Experts say tropical weather would impact, not stop effort in Surfside building collapse

Reporter: Justin Kase Writer: Jack Lowenstein
Published: Updated:
Workers search the rubble at the Champlain Towers South condo, Monday, June 28, 2021, in Surfside, Fla. Many people were still unaccounted for after Thursday’s fatal collapse. (AP Photo/Gerald Herbert)

Rescuers are keeping a close eye on the tropics as they continue their search for loved ones in the rubble of the Champlain Towers condo complex in Surfside.

It was a big topic during the Wednesday night news conference when officials provided updates.

While it’s still uncertain if Florida will see impacts, rescue operations could be hampered if Surfside gets heavy rain and wind.

We spoke with an engineer who says heavy rain could cause the massive piles of concrete dust to consolidate and make it harder to dig through all the levels.

Firefighters say severe weather would cause them to temporarily suspend their efforts.

Searching through the rubble for those still unaccounted for and finding what caused the collapse are not quick processes.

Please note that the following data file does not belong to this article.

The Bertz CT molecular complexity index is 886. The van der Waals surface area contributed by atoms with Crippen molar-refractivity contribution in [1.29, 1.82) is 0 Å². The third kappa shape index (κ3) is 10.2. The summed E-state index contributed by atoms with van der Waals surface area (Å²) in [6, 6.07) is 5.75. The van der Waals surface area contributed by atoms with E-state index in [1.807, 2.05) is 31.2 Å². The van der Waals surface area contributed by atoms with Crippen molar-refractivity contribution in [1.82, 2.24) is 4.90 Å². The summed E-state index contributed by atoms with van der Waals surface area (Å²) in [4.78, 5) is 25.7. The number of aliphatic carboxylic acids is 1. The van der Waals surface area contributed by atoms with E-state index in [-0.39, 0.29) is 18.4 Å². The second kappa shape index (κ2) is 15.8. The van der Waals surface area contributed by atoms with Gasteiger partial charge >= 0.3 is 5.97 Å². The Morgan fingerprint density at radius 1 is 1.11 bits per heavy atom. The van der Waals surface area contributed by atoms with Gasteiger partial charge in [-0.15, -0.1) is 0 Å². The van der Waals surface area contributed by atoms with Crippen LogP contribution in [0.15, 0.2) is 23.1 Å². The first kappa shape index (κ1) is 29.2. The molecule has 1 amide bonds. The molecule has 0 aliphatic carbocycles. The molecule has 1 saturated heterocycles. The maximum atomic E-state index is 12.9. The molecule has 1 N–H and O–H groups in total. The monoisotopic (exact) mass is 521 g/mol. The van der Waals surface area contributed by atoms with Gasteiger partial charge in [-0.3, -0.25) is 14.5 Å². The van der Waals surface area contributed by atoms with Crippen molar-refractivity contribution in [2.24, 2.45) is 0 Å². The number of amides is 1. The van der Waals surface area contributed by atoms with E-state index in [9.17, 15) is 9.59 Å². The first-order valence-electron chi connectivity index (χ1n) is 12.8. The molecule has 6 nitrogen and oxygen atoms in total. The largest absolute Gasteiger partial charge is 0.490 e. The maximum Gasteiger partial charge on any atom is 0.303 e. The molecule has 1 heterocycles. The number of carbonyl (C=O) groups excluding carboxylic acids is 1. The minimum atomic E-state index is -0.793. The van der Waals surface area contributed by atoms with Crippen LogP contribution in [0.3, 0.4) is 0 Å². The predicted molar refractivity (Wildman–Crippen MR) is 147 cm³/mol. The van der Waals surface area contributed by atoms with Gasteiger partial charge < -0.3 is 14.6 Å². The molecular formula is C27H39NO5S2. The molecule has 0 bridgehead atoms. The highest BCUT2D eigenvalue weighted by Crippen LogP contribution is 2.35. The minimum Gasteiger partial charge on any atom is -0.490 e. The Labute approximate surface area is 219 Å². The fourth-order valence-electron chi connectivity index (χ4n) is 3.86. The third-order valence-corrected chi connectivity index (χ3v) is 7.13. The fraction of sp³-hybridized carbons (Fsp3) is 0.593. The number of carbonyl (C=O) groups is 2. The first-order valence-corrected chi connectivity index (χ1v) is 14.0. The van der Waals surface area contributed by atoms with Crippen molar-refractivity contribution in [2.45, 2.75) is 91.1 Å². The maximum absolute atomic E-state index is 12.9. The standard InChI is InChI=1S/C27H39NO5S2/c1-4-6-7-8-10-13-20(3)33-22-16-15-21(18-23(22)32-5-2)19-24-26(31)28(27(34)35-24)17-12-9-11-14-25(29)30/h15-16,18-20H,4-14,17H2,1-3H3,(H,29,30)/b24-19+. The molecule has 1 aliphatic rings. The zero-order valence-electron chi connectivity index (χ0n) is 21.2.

“It shouldn’t take very long to remove a very large pile of debris,” said engineer Bob Rude, the president of Bob Rude Structures Inc. “However, in this case, with human remains or with people trapped, I should say that adds another entire dimension.”

Rude says it will only become more challenging as the tropics heat up.

“The concrete debris is somewhat loose, but when water gets into that entire system of, or into that entire pile, it can cause a consolidation of the materials that are within that pile,” Rude explained.

Rude says heavy rain will slow down the already painstaking operation.

“It won’t necessarily reconstitute itself into concrete, but it will become a dense paste of material that becomes more difficult to remove,” Rude said.

During their evening news conference, emergency operations leaders also said they are keeping an eye on the tropics.

Fire Chief Gene Rogers of South Trail Fire & Rescue District says he’s confident crews will be ready.

“I can’t speak for Surfside specifically, but I can tell you that those rescuers over there are going to do exactly what we are going to do here,” Rogers said. “They’re going to keep that operation going until such time as that sustained wind would shut that operation down, and it would only be temporary.”

Rude says the job will get done, but there will be hurdles.

“It won’t stop the process of investigation or debris removal or search, but it could certainly impact it and hamper that process,” Rude said.

Rogers said emergency operations centers across the state have their own guidelines for severe weather and when first responders, such as search and rescue teams, can respond.

The director of the Florida Division of Emergency Management said if severe weather hits, new search crews would be brought in to rotate out some of the crews who have been at the site for days.

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